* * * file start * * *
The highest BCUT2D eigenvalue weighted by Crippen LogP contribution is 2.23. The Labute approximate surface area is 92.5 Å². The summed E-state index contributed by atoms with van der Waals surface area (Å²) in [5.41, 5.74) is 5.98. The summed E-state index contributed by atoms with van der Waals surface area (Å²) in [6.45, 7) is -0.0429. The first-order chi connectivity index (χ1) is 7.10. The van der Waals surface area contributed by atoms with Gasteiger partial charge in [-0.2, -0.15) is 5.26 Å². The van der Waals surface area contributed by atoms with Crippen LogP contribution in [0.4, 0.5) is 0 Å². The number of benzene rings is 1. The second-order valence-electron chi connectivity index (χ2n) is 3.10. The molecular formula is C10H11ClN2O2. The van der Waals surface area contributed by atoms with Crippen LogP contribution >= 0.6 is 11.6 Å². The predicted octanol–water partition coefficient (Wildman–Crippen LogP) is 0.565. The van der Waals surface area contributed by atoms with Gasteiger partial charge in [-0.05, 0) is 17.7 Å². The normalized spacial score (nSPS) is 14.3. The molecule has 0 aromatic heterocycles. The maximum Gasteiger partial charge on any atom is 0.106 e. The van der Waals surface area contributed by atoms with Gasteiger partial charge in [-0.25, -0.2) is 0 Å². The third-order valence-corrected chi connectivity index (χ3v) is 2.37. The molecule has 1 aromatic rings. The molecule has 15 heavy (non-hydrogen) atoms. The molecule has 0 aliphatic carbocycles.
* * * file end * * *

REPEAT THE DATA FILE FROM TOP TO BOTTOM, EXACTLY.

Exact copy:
The highest BCUT2D eigenvalue weighted by Crippen LogP contribution is 2.23. The Labute approximate surface area is 92.5 Å². The summed E-state index contributed by atoms with van der Waals surface area (Å²) in [5.41, 5.74) is 5.98. The summed E-state index contributed by atoms with van der Waals surface area (Å²) in [6.45, 7) is -0.0429. The first-order chi connectivity index (χ1) is 7.10. The van der Waals surface area contributed by atoms with Gasteiger partial charge in [-0.2, -0.15) is 5.26 Å². The van der Waals surface area contributed by atoms with Crippen LogP contribution in [0.4, 0.5) is 0 Å². The number of benzene rings is 1. The second-order valence-electron chi connectivity index (χ2n) is 3.10. The molecular formula is C10H11ClN2O2. The van der Waals surface area contributed by atoms with Crippen LogP contribution >= 0.6 is 11.6 Å². The predicted octanol–water partition coefficient (Wildman–Crippen LogP) is 0.565. The van der Waals surface area contributed by atoms with Gasteiger partial charge in [-0.05, 0) is 17.7 Å². The normalized spacial score (nSPS) is 14.3. The molecule has 0 aromatic heterocycles. The maximum Gasteiger partial charge on any atom is 0.106 e. The van der Waals surface area contributed by atoms with Gasteiger partial charge in [-0.25, -0.2) is 0 Å². The third-order valence-corrected chi connectivity index (χ3v) is 2.37. The molecule has 1 aromatic rings. The molecule has 15 heavy (non-hydrogen) atoms. The molecule has 0 aliphatic carbocycles.